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The government has hit salaried workers with a hidden tax increase

Jimjones

Village Elder
#1

The government has hit salaried workers with a hidden tax increase, passed by Parliament at the last minute and signed by President Kenyatta last week.

The government has hit salaried workers with a hidden tax increase, passed by Parliament at the last minute and signed by President Kenyatta last week.
In what is set to be a painful beginning of the year, the National Treasury has revised the tax bands for salaried workers, which will see them pay a maximum 30 per cent tax on any earnings above 32,333.

To soften the blow, the government has retained the 100 percent tax relief for those who earn less than 24,000.
The net effect will be to see high earners shoulder the biggest burden of keeping the government afloat having run out of the headroom to borrow.
Before Covid-19 struck, the 30 per cent maximum tax was being charged on amounts above Sh74,000. Lowering the tax bands to Sh32,333 will bring nearly half of the working population into this maximum tax rates.

Treasury Cabinet Secretary Ukur Yatani defended the new rates, arguing that simulations by his office had convinced even Parliament that no Kenyan will pay more taxes than what they were paying before Covid-19.
“We reduced on the categories from five to three and there is no one who is going to pay more than what they were paying before Covid-19. Our simulations show that under the new tax rates, all categories will be paying less by at least Sh3,000,” Mr Yatani said in a phone interview.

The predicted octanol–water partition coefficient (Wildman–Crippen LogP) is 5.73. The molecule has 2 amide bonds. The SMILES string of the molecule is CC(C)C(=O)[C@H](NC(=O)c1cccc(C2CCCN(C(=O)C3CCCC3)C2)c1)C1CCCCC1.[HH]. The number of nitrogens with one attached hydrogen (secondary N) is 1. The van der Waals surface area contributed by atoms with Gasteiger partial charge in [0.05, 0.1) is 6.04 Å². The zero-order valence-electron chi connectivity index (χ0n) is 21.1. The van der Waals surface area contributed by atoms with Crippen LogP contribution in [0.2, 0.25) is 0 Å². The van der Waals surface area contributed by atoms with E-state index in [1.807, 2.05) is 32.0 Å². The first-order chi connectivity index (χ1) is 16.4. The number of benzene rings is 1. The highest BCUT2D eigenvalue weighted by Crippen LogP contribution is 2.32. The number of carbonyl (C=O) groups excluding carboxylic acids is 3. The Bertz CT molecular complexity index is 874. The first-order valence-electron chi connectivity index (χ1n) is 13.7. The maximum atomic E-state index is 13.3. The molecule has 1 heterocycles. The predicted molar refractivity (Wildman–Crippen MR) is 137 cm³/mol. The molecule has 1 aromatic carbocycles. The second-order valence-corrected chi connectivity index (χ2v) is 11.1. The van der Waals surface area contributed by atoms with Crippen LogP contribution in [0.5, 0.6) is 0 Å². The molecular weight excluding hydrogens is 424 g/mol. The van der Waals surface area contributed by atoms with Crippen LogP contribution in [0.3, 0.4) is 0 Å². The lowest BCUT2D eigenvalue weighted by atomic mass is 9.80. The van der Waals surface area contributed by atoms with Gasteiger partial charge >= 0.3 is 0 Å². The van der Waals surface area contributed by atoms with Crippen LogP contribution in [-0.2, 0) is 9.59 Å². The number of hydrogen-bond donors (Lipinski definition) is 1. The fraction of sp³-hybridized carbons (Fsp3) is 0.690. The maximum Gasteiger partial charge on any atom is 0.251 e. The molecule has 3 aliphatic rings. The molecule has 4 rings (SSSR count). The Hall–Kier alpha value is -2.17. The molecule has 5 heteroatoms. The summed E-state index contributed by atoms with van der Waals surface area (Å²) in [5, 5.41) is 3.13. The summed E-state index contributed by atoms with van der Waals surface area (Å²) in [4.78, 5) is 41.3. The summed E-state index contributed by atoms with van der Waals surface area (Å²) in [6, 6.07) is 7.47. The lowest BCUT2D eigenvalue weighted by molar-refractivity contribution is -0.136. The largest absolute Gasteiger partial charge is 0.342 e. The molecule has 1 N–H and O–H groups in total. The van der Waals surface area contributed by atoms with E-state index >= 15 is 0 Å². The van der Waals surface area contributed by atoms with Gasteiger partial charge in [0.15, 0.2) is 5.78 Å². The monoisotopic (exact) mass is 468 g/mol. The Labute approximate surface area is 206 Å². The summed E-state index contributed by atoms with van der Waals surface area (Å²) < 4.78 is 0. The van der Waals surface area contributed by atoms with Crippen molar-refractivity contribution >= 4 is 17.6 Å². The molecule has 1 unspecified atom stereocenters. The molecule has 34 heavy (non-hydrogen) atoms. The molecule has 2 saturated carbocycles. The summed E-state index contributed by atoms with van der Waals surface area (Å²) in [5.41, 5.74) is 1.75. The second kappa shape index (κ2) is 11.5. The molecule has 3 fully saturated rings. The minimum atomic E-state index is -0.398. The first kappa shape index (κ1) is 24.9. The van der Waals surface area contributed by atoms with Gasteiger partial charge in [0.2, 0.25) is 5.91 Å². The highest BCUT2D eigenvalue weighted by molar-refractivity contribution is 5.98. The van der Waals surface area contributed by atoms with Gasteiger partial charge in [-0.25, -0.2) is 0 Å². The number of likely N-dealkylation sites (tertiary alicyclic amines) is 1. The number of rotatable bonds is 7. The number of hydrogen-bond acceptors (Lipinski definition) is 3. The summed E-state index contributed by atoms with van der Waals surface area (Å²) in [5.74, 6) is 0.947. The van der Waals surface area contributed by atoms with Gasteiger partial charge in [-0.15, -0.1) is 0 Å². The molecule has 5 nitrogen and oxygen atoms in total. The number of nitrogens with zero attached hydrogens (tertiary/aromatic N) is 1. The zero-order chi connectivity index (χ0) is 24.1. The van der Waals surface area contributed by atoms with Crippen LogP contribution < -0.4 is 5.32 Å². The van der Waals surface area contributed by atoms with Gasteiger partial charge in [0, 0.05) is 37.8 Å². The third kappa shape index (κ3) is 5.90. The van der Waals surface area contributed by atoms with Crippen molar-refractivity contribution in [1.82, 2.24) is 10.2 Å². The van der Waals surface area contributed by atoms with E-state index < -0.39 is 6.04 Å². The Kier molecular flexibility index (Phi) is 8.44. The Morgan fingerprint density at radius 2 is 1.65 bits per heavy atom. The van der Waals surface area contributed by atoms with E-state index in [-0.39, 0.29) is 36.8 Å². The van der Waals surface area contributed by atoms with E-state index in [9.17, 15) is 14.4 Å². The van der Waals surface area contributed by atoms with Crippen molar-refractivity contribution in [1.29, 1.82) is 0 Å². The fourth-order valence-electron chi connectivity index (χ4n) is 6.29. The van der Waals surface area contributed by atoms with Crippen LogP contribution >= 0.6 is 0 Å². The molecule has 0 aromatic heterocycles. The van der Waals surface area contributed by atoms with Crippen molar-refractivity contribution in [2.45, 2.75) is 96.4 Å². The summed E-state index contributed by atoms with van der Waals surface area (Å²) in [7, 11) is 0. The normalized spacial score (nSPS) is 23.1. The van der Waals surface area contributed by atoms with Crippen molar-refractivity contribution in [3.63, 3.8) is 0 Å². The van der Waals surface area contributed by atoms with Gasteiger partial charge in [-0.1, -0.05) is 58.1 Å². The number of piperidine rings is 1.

The CS shared his simulations with the Nation to back up his claims. From the simulations, the Pay As You Earn (PAYE) tax increases significantly under the new bands, but with a relief of Sh28,800, up from Sh16,896, the actual amount paid in tax is less. It is not clear how long the relief will be retained.

Tax experts say there is no way the bands will be reduced to that level and still end up with more money in the pocket.
Nikhil Hira, a tax partner at Deloitte, said the new taxes would destroy the little gains made in pulling the economic out of the crisis by loading all expenditure gaps on the taxpayer.
Cushioning the taxpayer
“What we are trying to do here is to get the taxpayer to pay for the gap in the budget. I don’t understand the thinking of the government on this one other than to say they are short of money,” Mr Hira said.
He said the government has done the exact opposite of what it promised on cushioning the taxpayer to face the Covid-19 nightmare.
“To put it all on the taxpayer would be crazy,” he said adding that there is also a lot of confusion on the new corporation taxes after the government said it will only apply from April 2020. He said instead of punishing the taxpayer, the government should look at its expenditure: “Treasury should look at where to cut back and deal with waste in government. Increasing taxes this way will kill the economy.”
Kenya uses what is known as the graduated scale to calculate tax on salaries. Any amounts below Sh24,000 attract the minimum tax rates of 10 per cent, but due to the relief, which can easily be taken away, they end up paying nil taxes in this band.


Higher rates kick in afterwards in proportion to your pay in a policy that allows those who earn more to pay more taxes.
The new law comes with just three tax bands from the initial five. Now, it will just be 10 per cent for the first 24,000, then 25 percent for the next 8,333 and thereafter the maximum 30 percent.
Before Covid-19 tax relief s were unveiled, five tax bands helped stagger PAYE to soften the blow before the highest tax rates kicked in.
Away on holiday
Kenya Revenue Authority (KRA) will issue tax guidance to stakeholders early in the year on the changes that caught even audit and tax firms by surprise.
Tax experts were away on holiday and were not immediately available to explain the effect of the new bands on payrolls.
Kenya National Bureau of Statistics (KNBS) data released last week shows nearly half of the 2.92 million workers in the formal sector took home more than Sh30,000 last year.